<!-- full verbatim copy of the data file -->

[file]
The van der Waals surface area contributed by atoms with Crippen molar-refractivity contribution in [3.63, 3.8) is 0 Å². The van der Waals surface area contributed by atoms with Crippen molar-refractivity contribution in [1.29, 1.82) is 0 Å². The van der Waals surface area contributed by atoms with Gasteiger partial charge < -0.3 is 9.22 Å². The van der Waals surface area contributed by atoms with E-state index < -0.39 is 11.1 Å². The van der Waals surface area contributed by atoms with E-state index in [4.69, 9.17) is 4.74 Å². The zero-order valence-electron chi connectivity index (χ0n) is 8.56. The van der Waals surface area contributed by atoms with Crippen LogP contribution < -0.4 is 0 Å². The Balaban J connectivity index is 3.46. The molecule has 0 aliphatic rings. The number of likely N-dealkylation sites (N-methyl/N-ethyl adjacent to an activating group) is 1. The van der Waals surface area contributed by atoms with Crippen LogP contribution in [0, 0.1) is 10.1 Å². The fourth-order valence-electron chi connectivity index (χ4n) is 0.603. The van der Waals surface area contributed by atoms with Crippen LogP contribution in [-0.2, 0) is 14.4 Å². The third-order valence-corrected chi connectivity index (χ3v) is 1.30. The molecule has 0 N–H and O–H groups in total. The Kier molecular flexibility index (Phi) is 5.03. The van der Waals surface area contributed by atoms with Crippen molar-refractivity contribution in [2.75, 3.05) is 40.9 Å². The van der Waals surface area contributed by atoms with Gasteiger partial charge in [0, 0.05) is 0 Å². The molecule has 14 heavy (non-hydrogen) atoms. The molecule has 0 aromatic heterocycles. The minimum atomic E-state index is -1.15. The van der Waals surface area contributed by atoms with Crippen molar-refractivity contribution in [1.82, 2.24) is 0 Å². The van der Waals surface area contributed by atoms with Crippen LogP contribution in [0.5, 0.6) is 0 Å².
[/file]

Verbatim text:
The van der Waals surface area contributed by atoms with Crippen molar-refractivity contribution in [3.63, 3.8) is 0 Å². The van der Waals surface area contributed by atoms with Crippen molar-refractivity contribution in [1.29, 1.82) is 0 Å². The van der Waals surface area contributed by atoms with Gasteiger partial charge < -0.3 is 9.22 Å². The van der Waals surface area contributed by atoms with E-state index < -0.39 is 11.1 Å². The van der Waals surface area contributed by atoms with E-state index in [4.69, 9.17) is 4.74 Å². The zero-order valence-electron chi connectivity index (χ0n) is 8.56. The van der Waals surface area contributed by atoms with Crippen LogP contribution < -0.4 is 0 Å². The Balaban J connectivity index is 3.46. The molecule has 0 aliphatic rings. The number of likely N-dealkylation sites (N-methyl/N-ethyl adjacent to an activating group) is 1. The van der Waals surface area contributed by atoms with Crippen LogP contribution in [0, 0.1) is 10.1 Å². The fourth-order valence-electron chi connectivity index (χ4n) is 0.603. The van der Waals surface area contributed by atoms with Crippen LogP contribution in [-0.2, 0) is 14.4 Å². The third-order valence-corrected chi connectivity index (χ3v) is 1.30. The molecule has 0 N–H and O–H groups in total. The Kier molecular flexibility index (Phi) is 5.03. The van der Waals surface area contributed by atoms with Crippen molar-refractivity contribution in [2.75, 3.05) is 40.9 Å². The van der Waals surface area contributed by atoms with Gasteiger partial charge in [0, 0.05) is 0 Å². The molecule has 14 heavy (non-hydrogen) atoms. The molecule has 0 aromatic heterocycles. The minimum atomic E-state index is -1.15. The van der Waals surface area contributed by atoms with Crippen molar-refractivity contribution in [1.82, 2.24) is 0 Å². The van der Waals surface area contributed by atoms with Crippen LogP contribution in [0.5, 0.6) is 0 Å².